Re: Lurker Seeking Assistance

Subject: Re: Lurker Seeking Assistance
From: Bruce Byfield <bbyfield -at- progeny -dot- com>
To: "TECHWR-L" <techwr-l -at- lists -dot- raycomm -dot- com>
Date: Mon, 22 Jan 2001 09:59:43 -0800

Beccalrussell -at- aol -dot- com wrote:
> I am a Technical Communications student at Milwaukee School of Engineering
> and have been assigned a paper on communication and gender (in a nutshell,
> differences in ways men and women communicate and how this affects
> collaborative work). I also need to have an inteview as a source. I am
> looking for anyone willing to expound on this topic and willing to allow me
> to pick his/her brain.

No sources to suggest, just a comment:

Virtually without exception, all studies of gender - whether the
perspective is eco-feminist or ultra-conservative male chauvunist -
are badly flawed because they start with the unproven assumption
that differences exist.

Apparently, this is a fact that everybody knows, so nobody bothers
to prove it empirically. Yet a moment's thought shows that all sorts
of ideas that everybody knows are simply wrong; for example, many
people are convinced that crime increases during a full moon,
although statistics quickly disprove the idea. The idea that
meaningful generalities can be derived about one-half of a
population is even more ridiculous than the idea that all people fit
neatly into the twelve signs of the zodiac (to be precise, it is six
times more ridiculous because it only makes two divisions where
astrology makes twelve)

Morever, even if meaningful generalities could be made, they do not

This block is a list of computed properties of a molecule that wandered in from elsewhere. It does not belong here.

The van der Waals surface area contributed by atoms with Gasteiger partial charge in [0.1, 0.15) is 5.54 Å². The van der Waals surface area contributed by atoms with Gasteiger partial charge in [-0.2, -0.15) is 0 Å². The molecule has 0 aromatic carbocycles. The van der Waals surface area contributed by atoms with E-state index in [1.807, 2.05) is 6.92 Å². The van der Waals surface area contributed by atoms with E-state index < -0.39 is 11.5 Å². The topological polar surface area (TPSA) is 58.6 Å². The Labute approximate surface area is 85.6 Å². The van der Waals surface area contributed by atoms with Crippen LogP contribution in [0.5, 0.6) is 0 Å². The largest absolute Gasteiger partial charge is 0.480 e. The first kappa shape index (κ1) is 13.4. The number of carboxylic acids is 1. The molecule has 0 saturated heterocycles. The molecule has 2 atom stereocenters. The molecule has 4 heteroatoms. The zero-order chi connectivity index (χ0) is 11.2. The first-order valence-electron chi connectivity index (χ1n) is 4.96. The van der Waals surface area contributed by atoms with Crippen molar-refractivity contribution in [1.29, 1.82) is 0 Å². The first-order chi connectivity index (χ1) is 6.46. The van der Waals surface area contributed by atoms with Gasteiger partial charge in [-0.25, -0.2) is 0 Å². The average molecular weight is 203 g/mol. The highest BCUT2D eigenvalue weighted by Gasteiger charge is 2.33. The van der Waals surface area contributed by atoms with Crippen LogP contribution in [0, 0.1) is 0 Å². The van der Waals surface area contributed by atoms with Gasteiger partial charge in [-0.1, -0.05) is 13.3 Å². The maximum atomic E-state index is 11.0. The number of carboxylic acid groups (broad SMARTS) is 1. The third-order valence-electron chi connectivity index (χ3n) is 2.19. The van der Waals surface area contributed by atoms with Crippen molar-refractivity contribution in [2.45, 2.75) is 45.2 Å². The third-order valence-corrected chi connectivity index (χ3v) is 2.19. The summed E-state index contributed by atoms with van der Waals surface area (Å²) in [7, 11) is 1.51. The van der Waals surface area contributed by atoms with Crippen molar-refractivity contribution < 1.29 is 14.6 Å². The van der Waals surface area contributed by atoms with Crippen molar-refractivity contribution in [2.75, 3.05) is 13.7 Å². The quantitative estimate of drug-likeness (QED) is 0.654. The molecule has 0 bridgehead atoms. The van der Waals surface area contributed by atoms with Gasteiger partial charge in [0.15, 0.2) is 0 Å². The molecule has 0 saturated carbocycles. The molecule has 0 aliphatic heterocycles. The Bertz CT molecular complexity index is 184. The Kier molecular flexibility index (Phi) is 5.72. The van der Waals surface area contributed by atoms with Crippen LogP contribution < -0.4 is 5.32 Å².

necessarily apply to any particular individual. For example, just
because you have a cancer that kills 90% of its recipients in three
months doesn't always means that you are going to die in three
months; your health and habits could put you at the far end of the
bell curve and give you an excellent chance of survival. Similarly,
if you say that women communicate in a more cooperative fashion and
men in a more competitive one, you can easily find aggressive women
and unassuming men.

Whenever this subject comes up, I'm always reminded of the science
fiction writer James Tiptree, Jr. When stories first appeared under
the Tiptree name, many critics commented on the strongly masculine
style. When Tiptree was revealed to be Alice Sheldon, many of those
same critics did an about face and immediately started commenting on
the stories' feminine tone and saying how they had always knew
Tiptree had to be a woman (even though none of them had ever
committed this knowledge to print). Thise reaction reminded me of
the scene in "Nineteen Eight-Four" in which the speaker is ranting
against one enemy, then is handed a note that tells him that the old
enemy is now an ally, and immediately starts ranting against the
former ally, all without missing a beat. But the point is, people
saw masculine or feminine traits in Tiptree's writing only after
they had made an assumption about the writer's gender.

Of course, differences may exist. But, for all the mountains of
books and papers on the subject, the idea remains unproven. And, so
long as it's approached with preconceptions, it will remain so.

Bruce Byfield, Progeny Linux Systems
Contributing Editor, Maximum Linux
604.421.7177 bbyfield -at- progeny -dot- com

"'Do you know medicine? Chemistry? A little biology perhaps?'

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